“Fear not” (:13)
We are all prone to fear when difficulties arise in our lives. This is not the way God created us, but instead it is the result of sin and unbelief. “I heard thy voice in the garden, and I was afraid, because I was naked; and I hid myself” (Genesis 3:10). We have fears about ourselves, our family, health, money and belongings. This can quickly dominate our thoughts and bring us into bondage. Have you noticed how fear disables us so that we cannot even complete the everyday tasks of life! Often self-preservation kicks in and we aim to look after ‘number one’ first.
Elijah did not rebuke her for the fear she displayed, for it was quite natural under the circumstances, instead he encouraged her to do what she could with the meagre supplies that were available. He saw her plight, but still told her to give him the first piece of bread. Sounds selfish does it not? Not really, for he knew that she must put her faith in God before her fears. All fears will die the moment we put God first in our lives. “Therefore take no thought, saying, What shall we eat? or, What shall we drink? or, Wherewithal shall we be clothed? (For after all these things do the Gentiles seek:) for your heavenly Father knoweth that ye have need of all these things. But seek ye first the kingdom of God, and his righteousness; and all these things shall be added unto you” (Matthew 6:31-33). This kind of faith is one of the many facets of perfect love. “There is no fear in love; but perfect love casteth out fear: because fear hath torment. He that feareth is not made perfect in love” (1 John 4:18). Giving God priority despite our woes, is the best way to overcome our fears.
“Wasted not” (:16)
Look at what happened when she took God at His word! She only looked forward to death, but things turned out better than she expected once she stepped out in faith. That which she feared the most did not happen, all because she put God first. On Elijah’s arrived she did not have enough, but now she had plenty to see her through the famine.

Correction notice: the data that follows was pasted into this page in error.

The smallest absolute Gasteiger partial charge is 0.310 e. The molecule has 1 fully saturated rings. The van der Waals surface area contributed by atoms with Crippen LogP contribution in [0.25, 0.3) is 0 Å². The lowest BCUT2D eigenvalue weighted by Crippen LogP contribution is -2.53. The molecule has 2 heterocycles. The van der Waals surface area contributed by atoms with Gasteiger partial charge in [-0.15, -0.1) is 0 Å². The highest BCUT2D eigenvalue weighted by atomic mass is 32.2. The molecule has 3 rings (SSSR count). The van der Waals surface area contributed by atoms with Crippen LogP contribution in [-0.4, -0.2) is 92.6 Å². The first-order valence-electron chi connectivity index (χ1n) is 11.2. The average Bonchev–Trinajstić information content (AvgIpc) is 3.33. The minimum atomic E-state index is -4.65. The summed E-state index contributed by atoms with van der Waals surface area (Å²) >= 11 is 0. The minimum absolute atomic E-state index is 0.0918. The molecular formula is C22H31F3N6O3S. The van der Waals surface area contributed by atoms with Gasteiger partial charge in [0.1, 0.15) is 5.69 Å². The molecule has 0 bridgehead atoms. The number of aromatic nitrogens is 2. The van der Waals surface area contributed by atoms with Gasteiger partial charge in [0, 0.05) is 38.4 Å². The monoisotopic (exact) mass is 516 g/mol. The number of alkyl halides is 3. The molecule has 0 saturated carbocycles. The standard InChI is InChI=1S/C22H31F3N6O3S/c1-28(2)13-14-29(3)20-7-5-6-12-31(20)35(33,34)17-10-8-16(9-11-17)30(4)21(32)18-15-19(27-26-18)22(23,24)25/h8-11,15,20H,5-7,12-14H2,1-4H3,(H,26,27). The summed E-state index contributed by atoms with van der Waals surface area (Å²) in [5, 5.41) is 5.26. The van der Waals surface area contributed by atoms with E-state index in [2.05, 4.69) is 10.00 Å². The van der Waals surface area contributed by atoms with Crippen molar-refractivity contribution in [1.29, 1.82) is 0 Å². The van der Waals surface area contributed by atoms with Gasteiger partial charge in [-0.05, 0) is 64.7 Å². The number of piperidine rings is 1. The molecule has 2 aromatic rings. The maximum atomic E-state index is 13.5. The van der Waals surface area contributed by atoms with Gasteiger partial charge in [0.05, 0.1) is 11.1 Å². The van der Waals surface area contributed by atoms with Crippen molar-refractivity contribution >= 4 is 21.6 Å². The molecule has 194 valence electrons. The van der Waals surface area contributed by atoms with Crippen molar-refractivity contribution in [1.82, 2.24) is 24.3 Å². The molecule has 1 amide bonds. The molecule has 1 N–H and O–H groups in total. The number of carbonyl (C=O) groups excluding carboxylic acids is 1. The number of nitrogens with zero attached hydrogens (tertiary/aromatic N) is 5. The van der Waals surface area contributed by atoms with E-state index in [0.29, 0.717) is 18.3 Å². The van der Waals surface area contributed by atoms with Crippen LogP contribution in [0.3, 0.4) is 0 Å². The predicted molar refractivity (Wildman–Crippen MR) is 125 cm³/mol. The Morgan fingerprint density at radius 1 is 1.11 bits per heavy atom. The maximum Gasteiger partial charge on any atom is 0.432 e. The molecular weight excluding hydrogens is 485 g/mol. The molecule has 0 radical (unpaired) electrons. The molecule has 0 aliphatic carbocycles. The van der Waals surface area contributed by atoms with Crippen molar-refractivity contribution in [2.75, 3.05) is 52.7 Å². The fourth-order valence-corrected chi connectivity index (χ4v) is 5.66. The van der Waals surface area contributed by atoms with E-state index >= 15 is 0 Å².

“I have been young, and now am old; yet have I not seen the righteous forsaken, nor his seed begging bread” (Psalm 37:25). As Jesus promised, if we put God first we will find that He will bless us in more ways than we can imagine. He is faithful at all times. If we give to Him, He will supply at that we need. “Give, and it shall be given unto you; good measure, pressed down, and shaken together, and running over, shall men give into your bosom. For with the same measure that ye mete withal it shall be measured to you again” (Luke 6:38). It is impossible to out give God.
Fear destroys our faith. It robs us of joy. It makes the future a depressing prospect. Just like the widow, we can trade in our fears for faith. When we put Jesus first, then the bountiful blessings will flow our way. “Bless the LORD, O my soul: and all that is within me, bless his holy name. Bless the LORD, O my soul, and forget not all his benefits: Who forgiveth all thine iniquities; who healeth all thy diseases; Who redeemeth thy life from destruction; who crowneth thee with lovingkindness and tender mercies; Who satisfieth thy mouth with good things; so that thy youth is renewed like the eagle’s” (Psalm 103:1-5).